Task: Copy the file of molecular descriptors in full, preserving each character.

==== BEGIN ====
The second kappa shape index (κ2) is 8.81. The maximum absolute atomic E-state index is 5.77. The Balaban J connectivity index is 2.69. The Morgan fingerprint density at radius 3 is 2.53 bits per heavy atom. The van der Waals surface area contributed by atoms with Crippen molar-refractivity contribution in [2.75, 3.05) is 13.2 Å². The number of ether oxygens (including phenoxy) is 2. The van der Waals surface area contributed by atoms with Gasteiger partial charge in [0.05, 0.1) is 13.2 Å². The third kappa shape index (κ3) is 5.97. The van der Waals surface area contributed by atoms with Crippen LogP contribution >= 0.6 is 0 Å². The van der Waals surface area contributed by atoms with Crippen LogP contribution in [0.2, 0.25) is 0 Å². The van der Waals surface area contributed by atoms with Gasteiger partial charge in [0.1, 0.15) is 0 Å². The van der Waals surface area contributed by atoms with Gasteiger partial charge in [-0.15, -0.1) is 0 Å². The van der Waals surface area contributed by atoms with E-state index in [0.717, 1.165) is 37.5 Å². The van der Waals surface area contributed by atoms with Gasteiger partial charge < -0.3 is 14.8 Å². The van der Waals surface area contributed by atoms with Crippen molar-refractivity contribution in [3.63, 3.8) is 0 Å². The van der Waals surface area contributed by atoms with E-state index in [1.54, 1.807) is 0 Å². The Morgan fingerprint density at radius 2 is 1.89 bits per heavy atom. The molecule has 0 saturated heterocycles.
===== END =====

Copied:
The second kappa shape index (κ2) is 8.81. The maximum absolute atomic E-state index is 5.77. The Balaban J connectivity index is 2.69. The Morgan fingerprint density at radius 3 is 2.53 bits per heavy atom. The van der Waals surface area contributed by atoms with Crippen molar-refractivity contribution in [2.75, 3.05) is 13.2 Å². The number of ether oxygens (including phenoxy) is 2. The van der Waals surface area contributed by atoms with Gasteiger partial charge in [0.05, 0.1) is 13.2 Å². The third kappa shape index (κ3) is 5.97. The van der Waals surface area contributed by atoms with Crippen LogP contribution >= 0.6 is 0 Å². The van der Waals surface area contributed by atoms with Crippen LogP contribution in [0.2, 0.25) is 0 Å². The van der Waals surface area contributed by atoms with Gasteiger partial charge in [0.1, 0.15) is 0 Å². The van der Waals surface area contributed by atoms with Gasteiger partial charge in [-0.15, -0.1) is 0 Å². The van der Waals surface area contributed by atoms with E-state index in [0.717, 1.165) is 37.5 Å². The van der Waals surface area contributed by atoms with Gasteiger partial charge < -0.3 is 14.8 Å². The van der Waals surface area contributed by atoms with Crippen molar-refractivity contribution in [3.63, 3.8) is 0 Å². The van der Waals surface area contributed by atoms with E-state index in [1.54, 1.807) is 0 Å². The Morgan fingerprint density at radius 2 is 1.89 bits per heavy atom. The molecule has 0 saturated heterocycles.